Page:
Is this a simplistic notion, dismissive of the randomness of life? Possibly.

Possibly, but I think the fundamental flaw, the thing that that really takes away the control that our decisions have upon our lives is the influence of others. The millions of decisions made by those around us that change our own, that ultimately have as much to do with where we end up than the ones we make ourselves.

I’ve seen good things eventually come of bad, life’s roads leading to places not imagined, wrong turns that eventually lead to different, happier destinations. We all have. I credit the driver’s persistence, their ability and will to continue, not a cosmic GPS or invisible hand guiding their wheel.

I can’t tell you why the good die young, why bad things happen to good people. I can’t tell you what decisions may have been made by them or others that may have had that unintended consequence.

But I believe that they happened.

I may have misled you at the beginning of this post, and for that I apologize. I do think that “everything happens for a reason.”

I just think that reason is us.

 

 

 

Weight Concerns at Six?

 

weight concerns at 6?

 

One of the things that I admire the most about my youngest, that I’m sometimes a bit jealous of, is her self esteem. There are times when it can border on arrogance, cute at six years old, potentially problematic as she gets older, but better than the alternative. Multiple studies have shown that seven out of ten teenage girls have a negative view of themselves, believe that they don’t measure up to how they perceive that they should be. Once formed these feelings of inadequacy are difficult to dispel. Despite our best efforts it’s something that I know the teenager has struggled with at times, something that I had vowed to try and do a better job of identifying earlier if her sister ever felt the same.

What I hadn’t realized is at how young of an age I needed to start my vigilance.

Many times these self image problems revolve around weight. Not actual weight, but how the individual perceives his or her body image and shape versus what they believe it should be. When I was sixteen I hated taking my shirt off at the beach because my ribs showed, ten years ago I would have hesitated because of my massive beer belly. I’m thirty pounds lighter than I was then but last year my daughter still asked when she was going to grow boobs like I had. I think it’s a struggle that many of us can understand.

I can understand it, but I was still shocked and saddened last week when the six year old asked if she could go down into the basement and use the exercise equipment there. She wanted to exercise not because she wanted to wanted to jump around with a calisthenic routine on the Wii or practice her ninja moves on the heavy bag, but because she wanted to lose weight.

My daughter is not a small girl. She’s not fat, actually is very healthy. She plays sports, hikes, rides her bike. We try and encourage physical activity and healthy eating as much as possible. When two of her friends came over this weekend, I was very pleased that they spent three of the four play date hours outside.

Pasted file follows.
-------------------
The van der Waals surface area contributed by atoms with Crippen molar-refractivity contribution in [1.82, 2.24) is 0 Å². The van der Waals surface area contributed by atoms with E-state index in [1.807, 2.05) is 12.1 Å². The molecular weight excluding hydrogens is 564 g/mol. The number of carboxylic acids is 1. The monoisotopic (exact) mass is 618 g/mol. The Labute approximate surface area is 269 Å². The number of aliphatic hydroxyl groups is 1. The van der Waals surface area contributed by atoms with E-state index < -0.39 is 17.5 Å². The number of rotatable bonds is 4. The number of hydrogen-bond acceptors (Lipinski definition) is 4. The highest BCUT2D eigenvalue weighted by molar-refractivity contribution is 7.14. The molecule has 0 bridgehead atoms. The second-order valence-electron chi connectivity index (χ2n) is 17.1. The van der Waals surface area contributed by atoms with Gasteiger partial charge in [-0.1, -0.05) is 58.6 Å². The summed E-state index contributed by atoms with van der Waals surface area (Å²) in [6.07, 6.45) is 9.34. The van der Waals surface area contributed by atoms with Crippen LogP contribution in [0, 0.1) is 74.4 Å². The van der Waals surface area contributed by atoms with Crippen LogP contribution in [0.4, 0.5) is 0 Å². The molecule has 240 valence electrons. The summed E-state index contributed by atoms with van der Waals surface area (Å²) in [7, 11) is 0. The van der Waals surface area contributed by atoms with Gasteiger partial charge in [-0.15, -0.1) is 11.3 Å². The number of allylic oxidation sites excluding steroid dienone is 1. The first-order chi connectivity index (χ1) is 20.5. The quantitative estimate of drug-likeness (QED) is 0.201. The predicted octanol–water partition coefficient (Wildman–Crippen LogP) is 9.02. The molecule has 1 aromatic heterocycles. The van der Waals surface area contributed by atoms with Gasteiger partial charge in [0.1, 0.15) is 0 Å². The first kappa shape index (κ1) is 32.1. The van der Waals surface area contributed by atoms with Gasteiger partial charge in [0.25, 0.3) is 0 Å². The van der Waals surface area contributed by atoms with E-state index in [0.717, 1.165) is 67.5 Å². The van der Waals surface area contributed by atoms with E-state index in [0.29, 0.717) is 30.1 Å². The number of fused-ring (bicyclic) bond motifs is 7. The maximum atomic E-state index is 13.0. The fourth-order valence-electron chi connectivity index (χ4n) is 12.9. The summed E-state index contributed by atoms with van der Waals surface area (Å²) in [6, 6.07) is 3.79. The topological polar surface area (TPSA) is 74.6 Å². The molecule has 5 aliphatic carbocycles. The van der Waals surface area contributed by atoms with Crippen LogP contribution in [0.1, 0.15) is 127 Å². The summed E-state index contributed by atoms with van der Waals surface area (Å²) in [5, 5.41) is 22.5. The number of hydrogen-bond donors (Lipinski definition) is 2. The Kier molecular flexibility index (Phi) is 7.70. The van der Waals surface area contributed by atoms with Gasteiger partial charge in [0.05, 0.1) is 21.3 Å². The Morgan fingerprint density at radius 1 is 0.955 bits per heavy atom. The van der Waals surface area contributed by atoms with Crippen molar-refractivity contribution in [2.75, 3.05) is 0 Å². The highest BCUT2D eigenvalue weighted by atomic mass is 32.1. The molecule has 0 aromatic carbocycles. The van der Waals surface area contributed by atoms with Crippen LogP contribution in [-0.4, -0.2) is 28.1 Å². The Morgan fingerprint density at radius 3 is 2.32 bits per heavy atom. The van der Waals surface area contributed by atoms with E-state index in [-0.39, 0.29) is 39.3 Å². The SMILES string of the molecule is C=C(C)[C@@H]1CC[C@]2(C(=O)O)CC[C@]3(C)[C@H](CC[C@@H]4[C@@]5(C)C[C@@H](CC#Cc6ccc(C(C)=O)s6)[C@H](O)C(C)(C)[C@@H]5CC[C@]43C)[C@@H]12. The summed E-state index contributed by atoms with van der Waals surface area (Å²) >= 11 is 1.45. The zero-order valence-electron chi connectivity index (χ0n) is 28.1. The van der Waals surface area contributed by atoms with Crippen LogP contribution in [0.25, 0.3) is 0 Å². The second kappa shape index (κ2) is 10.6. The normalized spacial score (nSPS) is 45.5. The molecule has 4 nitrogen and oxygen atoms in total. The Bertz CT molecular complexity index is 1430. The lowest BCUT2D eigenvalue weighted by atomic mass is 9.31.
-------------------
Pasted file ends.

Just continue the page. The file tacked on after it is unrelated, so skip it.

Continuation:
We try, but the fact is that this kid loves to eat. She had rotisserie chicken, potatoes, and apple for dinner tonight, but the amount of each that she had was both concerning and somewhat impressive.

She doesn’t think that she is fat, is not yet burdened by insecurity or a desire to meet society’s standards. She wants to lose weight, but also to gain muscle mass in her arms, the better to carry her body weight across the monkey bars, one final playground challenge that she has yet to conquer.

She doesn’t think that, and it’s my job to try and keep it that way. My job to encourage exercise and smart food choices, but also self-acceptance and confidence.  It’s a job that starts much earlier than I realized it would.

 

 

 

JakiJellz

Church and State

 

Some things just shouldn’t be mixed together.  Bleach and vinegar, toasters and tubs, anger and texting, diamond rings and half priced well drinks from five to eight. Religion and politics.

Along with debt avoidance and a search for new resources to exploit, the fleeing of religious persecution was a major motivator for many of those that first traveled across the Atlantic to land here in the New World. Upon arrival some of these settlers then proceeded to persecute anybody that didn’t conform with their puritanical views and the Salem Witch Trails were a pretty dark moment in American history, but the concept of The United States as a place of freedom of worship dates back to the very beginning.

Thomas Jefferson wrote that “legislature should make no law respecting an establishment of religion, or prohibiting the free exercise thereof.” When the Bill of Rights was adapted in 1791 this concept became a central tenet of the First Amendment. Worship whatever deity you choose, but keep it out of government.

It’s important to note that I have no prejudices against organized religion. I understand that it is a very important part of many people’s lives, providing them with security, peace and comfort in a time when those things can be hard to come by. I was involved in my church youth group as a child, Amy Grant was the first concert I ever attended, and when the teenager was interested in exploring her faith we spent many Sunday mornings attending together. Her little sister loves to sing and when she is a bit older and I’m confident she can read the hymn lyrics instead of making up her own at full volume we may again try to find a congregation that we are comfortable with.

When we do, it will be a church that looks like this.

 

church and state

 

The problem with religion is that it is often tribal, the congregation of people who all share the same beliefs, both about what is right, but also about what is wrong. For those that live a life outside of these communal morals, there is often little mercy.

It has no place in the government of a nation that is supposed to pride itself in it’s diversity, it’s embracement of all.

I don’t want to hear Ted Cruz say that “any President who doesn’t begin every day on his knees isn’t fit to be commander in chief of this nation”, even if I’m just assuming he’s referring to prayer.

I don’t want to see our actual President tweeting out things like this:

 

 

In my America we worship freedom. The freedom to be who you are, to not have to conform to somebody else’s ideas and beliefs.

I expect those making decisions on my behalf to follow the rational, the analytical, not the ideological of theoretical. Federal, state and municipal governments have different responsibilities to myself and my family that I expect them to meet.

The eventual fate of our souls isn’t one of them.

 

 

Adventures with girls, from preschool to proms